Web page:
Information from a reliable source indicates that most of the engineers working on the Newton are gone, short of those given the task of fitting a PowerPC chip into the eMate shell in place of the existing StrongARM processor. With the addition of a color screen and a stripped-down version of Mac OS reportedly under development, you end up with an inexpensive Mac OS-based network computer (combined with Rhapsody servers for a complete solution) that can potentially work off the network with decent battery life as well. The practical upshot of this is that the MessagePad 2100 will be the final Newton, and inventory is expected to run dry sometime in the next few months. What makes this situation so confusing is that Apple only recently reabsorbed Newton, Inc. - if all Apple wanted was the eMate plastics and some engineers, why not let the Newton group continue on its own or at least release the important Newton source code to the large and active Newton development community?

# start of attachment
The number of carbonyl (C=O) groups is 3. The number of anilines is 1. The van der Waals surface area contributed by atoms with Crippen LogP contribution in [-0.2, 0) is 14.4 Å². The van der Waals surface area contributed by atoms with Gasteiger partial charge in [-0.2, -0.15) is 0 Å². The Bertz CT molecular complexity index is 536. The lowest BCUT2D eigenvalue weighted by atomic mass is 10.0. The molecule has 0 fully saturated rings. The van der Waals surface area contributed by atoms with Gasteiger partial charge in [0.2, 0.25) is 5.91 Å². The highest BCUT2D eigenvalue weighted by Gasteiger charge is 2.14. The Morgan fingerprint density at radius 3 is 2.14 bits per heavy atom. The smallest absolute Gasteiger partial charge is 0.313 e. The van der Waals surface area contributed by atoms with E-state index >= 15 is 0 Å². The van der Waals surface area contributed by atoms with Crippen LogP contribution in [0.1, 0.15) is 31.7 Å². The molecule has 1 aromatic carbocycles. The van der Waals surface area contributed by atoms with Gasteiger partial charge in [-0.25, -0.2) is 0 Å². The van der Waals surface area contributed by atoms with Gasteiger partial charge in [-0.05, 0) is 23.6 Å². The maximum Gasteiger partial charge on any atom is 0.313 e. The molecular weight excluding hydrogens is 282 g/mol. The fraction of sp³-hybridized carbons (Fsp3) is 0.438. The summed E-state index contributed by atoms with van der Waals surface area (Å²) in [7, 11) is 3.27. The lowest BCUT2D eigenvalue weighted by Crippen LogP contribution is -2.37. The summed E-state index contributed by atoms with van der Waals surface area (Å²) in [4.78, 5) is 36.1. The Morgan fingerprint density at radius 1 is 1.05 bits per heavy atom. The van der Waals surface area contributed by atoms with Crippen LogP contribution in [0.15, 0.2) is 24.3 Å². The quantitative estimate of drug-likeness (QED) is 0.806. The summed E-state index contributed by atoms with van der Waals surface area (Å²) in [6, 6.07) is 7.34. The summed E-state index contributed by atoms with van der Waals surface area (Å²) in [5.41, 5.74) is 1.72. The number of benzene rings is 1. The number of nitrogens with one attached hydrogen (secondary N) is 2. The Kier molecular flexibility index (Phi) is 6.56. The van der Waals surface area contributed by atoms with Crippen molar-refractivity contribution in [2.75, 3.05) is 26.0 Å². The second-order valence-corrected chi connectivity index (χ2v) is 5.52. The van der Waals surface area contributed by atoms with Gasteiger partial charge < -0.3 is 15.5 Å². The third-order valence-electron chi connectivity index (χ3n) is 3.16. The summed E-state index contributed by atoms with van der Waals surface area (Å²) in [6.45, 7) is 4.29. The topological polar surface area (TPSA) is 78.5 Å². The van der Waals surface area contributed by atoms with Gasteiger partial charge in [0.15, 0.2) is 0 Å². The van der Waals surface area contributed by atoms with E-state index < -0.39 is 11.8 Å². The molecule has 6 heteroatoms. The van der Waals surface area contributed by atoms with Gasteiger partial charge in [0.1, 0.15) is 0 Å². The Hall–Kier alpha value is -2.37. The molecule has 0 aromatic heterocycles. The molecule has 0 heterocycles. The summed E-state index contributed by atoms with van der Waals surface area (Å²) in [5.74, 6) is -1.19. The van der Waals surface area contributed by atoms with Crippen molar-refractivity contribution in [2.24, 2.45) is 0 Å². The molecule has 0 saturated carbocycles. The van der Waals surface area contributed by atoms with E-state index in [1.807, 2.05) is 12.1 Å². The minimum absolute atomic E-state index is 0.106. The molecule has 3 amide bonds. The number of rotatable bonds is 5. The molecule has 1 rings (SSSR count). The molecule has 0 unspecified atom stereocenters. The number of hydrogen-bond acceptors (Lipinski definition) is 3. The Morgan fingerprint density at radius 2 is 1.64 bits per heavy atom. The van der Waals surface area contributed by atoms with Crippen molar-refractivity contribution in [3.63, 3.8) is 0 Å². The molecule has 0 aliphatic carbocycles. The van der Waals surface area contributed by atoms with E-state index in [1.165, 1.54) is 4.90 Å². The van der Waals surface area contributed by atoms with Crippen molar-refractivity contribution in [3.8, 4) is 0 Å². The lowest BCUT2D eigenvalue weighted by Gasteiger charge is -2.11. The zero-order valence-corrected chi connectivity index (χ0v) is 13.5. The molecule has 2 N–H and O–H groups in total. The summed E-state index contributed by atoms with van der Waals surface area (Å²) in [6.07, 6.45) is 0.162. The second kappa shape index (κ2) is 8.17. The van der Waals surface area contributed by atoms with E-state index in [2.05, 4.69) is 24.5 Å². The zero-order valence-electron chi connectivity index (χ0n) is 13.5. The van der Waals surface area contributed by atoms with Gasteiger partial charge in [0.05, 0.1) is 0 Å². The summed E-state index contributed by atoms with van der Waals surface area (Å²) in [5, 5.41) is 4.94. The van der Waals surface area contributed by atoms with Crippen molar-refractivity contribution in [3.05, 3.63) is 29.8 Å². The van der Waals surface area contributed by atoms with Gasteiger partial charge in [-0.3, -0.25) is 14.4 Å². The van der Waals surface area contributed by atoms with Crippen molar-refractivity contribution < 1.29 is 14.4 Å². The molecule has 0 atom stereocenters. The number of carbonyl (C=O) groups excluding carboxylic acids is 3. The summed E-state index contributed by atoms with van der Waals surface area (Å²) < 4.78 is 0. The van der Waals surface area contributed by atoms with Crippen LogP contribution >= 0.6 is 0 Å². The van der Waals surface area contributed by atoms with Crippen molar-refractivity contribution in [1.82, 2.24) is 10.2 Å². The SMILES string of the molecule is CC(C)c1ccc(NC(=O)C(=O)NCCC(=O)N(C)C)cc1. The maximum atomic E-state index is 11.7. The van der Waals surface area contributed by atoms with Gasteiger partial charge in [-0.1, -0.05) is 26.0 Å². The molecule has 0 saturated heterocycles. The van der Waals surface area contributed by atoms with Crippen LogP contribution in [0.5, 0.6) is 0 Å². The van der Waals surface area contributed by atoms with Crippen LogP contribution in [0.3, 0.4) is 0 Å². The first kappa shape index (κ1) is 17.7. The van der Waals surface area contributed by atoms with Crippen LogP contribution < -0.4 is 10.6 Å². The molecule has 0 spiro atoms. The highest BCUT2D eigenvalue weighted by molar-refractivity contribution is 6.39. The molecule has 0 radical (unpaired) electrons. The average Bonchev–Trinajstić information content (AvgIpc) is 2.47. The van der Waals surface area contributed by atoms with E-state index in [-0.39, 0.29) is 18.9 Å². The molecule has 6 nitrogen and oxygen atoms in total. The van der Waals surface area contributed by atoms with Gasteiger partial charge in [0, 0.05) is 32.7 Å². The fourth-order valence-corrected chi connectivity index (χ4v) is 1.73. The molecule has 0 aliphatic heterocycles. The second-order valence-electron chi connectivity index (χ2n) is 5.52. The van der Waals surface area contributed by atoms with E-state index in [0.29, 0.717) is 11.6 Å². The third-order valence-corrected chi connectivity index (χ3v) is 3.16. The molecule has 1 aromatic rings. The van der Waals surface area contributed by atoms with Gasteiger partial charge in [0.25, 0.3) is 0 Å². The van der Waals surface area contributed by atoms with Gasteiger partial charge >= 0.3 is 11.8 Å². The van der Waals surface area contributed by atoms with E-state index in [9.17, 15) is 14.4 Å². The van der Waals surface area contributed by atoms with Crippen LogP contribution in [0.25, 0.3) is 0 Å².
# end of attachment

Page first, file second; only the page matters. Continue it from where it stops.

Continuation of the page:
Type an em-dash on an iPhone
Typography and punctuation geeks rejoice! It's easy to type an em-dash on the iPhone's or iPod touch's virtual keyboard. To do so, tap the .?123 key to switch to the numeric keypad. Then touch and hold on the Hyphen key to reveal a pop-up strip showing an em-dash. Slide to the em-dash and release your finger.
Note that this basic trick works with many other keys on the virtual keyboard.
- No More Newton, Inc.? (08 Sep 97)